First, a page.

Mourners visit a makeshift memorial outside the Tree of Lifesynagogue, a day after 11 Jewish worshippers were shot dead in Pittsburgh, Pennsylvania, US, October 28, 2018. Photograph:( Reuters )
Since the end of World War II, American Jews have lived in relative peace and prosperity, convinced that anti-Semitic attacks were a horror left long behind them.
But the massacre of 11 people at a Pittsburgh synagogue on Saturday was a brutal reminder that those days are back, resurrected by the advance of extremism and polarization in the Trump era, and fueled by the hatred voiced on social networks.
Also read: Trump 'not welcome' in Pittsburgh
American Jews -- some 5.3 million people, including non-practising Jews, according to the Pew Research Center -- had an "illusory sense of invulnerability," said Jacques Berlinerblau, a professor of Jewish civilization at Georgetown University in Washington.
"European Jews never had that sense.
"Now, that sense of invulnerability has been shattered," he said, echoing sentiments expressed widely by Jewish Americans on social media since a gunman stormed the Tree of Life synagogue.
Kenneth Jacobson, deputy head of the Anti-Defamation League, which combats anti-Semitism and discrimination, said it has been a progressive awakening for American Jews about the dangers they face.
Over the past two decades, "what we were often hearing from American Jews was, 'Why is ADL still in business? anti-Semitism in the US is no longer a problem,'" Jacobson said.
But with the rise in the number of attacks on Jewish targets in France and across Europe in recent years, "there was more of a conversation in the Jewish community, anti-Semitism was more on people's minds," he added.
Many were jolted last year when neo-Nazis paraded through the city of Charlottesville, Virginia, chanting "Jews will not replace us," while there has been marked rise in recent years in the number of swastikas being painted on walls and bomb threats against Jewish institutions.
"There is a recognition that anti-Semitism is here as well," Jacobson said.
In February, the ADL reported a 57 percent leap in the number of anti-Semitic incidents in 2017, the sharpest yearly spike since the 1970s.
With midterm elections looming, anti-Semitic attacks, in particular against Jewish journalists, have multiplied recently in online forums, according to a new ADL study that listed a number of hashtags and code words used by white supremacists.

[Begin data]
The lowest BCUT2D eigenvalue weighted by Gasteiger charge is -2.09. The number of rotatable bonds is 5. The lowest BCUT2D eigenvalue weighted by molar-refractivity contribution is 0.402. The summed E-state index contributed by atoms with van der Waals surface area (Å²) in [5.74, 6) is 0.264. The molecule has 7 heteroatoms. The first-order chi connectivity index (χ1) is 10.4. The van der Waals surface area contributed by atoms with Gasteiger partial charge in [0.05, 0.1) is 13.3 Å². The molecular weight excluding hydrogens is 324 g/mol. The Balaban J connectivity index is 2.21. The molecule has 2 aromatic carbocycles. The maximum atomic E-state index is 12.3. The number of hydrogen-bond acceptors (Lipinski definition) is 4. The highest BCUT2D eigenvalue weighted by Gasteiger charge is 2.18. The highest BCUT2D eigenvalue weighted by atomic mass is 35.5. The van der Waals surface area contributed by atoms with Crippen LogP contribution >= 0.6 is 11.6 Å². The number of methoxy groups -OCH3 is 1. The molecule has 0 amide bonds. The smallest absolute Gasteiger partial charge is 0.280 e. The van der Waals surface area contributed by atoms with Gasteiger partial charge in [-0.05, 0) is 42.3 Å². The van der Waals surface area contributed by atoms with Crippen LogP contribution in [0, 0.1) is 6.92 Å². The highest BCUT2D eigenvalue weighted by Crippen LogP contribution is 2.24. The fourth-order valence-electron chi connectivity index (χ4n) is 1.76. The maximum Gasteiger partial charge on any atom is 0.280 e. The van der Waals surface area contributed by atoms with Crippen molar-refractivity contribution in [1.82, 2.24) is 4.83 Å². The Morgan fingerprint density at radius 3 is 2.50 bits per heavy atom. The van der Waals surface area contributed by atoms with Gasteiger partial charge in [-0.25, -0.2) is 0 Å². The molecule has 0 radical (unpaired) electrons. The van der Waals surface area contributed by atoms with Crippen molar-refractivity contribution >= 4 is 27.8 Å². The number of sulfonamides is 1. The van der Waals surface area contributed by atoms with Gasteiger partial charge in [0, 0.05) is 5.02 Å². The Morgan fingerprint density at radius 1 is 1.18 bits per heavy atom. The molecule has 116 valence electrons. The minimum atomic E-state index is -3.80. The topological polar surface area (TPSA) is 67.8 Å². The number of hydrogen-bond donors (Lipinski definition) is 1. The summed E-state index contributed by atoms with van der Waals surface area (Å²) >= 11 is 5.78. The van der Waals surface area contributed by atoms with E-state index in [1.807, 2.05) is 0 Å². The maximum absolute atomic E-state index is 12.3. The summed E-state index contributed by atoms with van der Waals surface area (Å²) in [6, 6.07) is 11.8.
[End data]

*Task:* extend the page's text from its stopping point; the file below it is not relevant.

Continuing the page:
Among the most widespread were #NWO, standing for the "New World Order" which Jewish elites are accused by racists of preparing, and "globalist," an expression often associated with the Jewish billionaire philanthropist George Soros, a favorite target of far-right extremists.
He was one of a slew of Trump critics targeted by mail bombs last week.
"There is a new technology of terror and this technology has not been good for the Jews," said Berlinerblau.
In that context, he admitted the shooting in Pittsburgh was not really a "shock... but a slow moving train wreck."
"Everyone recognizes there is much more of this coming, with the guns in this country," Berlinerblau said.
Many American Jews have now accepted that extremism is on the rise -- a sentiment expressed by parents dropping off their kids at the large Jewish community center in New York's Upper West Side on Monday.
"It's a really scary time," said Jana Gold, a 42-year-old mother of two living in the city, the country's largest Jewish community with more than a million members. "I think these are just dark times."
"It just contributes to the overall climate" of violence and divisiveness during the Trump era, she added, even though the president's son-in-law is Jewish and his daughter Ivanka converted to the faith.
Trump "really seems to capitalize on this divisiveness," Gold said, "whereas with our past presidents, Democrats and Republicans, there was a lot more hope, they were still trying to get people together rather than tear us apart."
For 69-year-old Bob Dorf, who dropped his four-year-old grandson off at the center's kindergarten, the president "is trying to get votes by fomenting violence."
Before Pittsburgh, there had been swastikas and graffiti, said the university professor, but nothing on this scale.
"My biggest fear is how many more attacks like these there will be?" he said.
Like many of the great Jewish institutions of New York, the community center is protected by measures that aren't exactly new: an armed guard at the front, and airport-style screening for visitors with bag checks and metal detectors.
Even as the mayor of New York announced heightened protections for Jewish institutions, Jacobson of the ADL said American Jews must not succumb to living in a state of fear like their European counterparts.
"The beauty of American Jewish life is that there was a sense that we are completely equal citizens, and we want to find that right balance between protecting ourselves, our children, our institutions, but also find that natural comfort level we have as Americans and as American Jews," he said.
"America has been overall a great place for Jews, particularly over the past 50-60 years, and we want to keep it that way."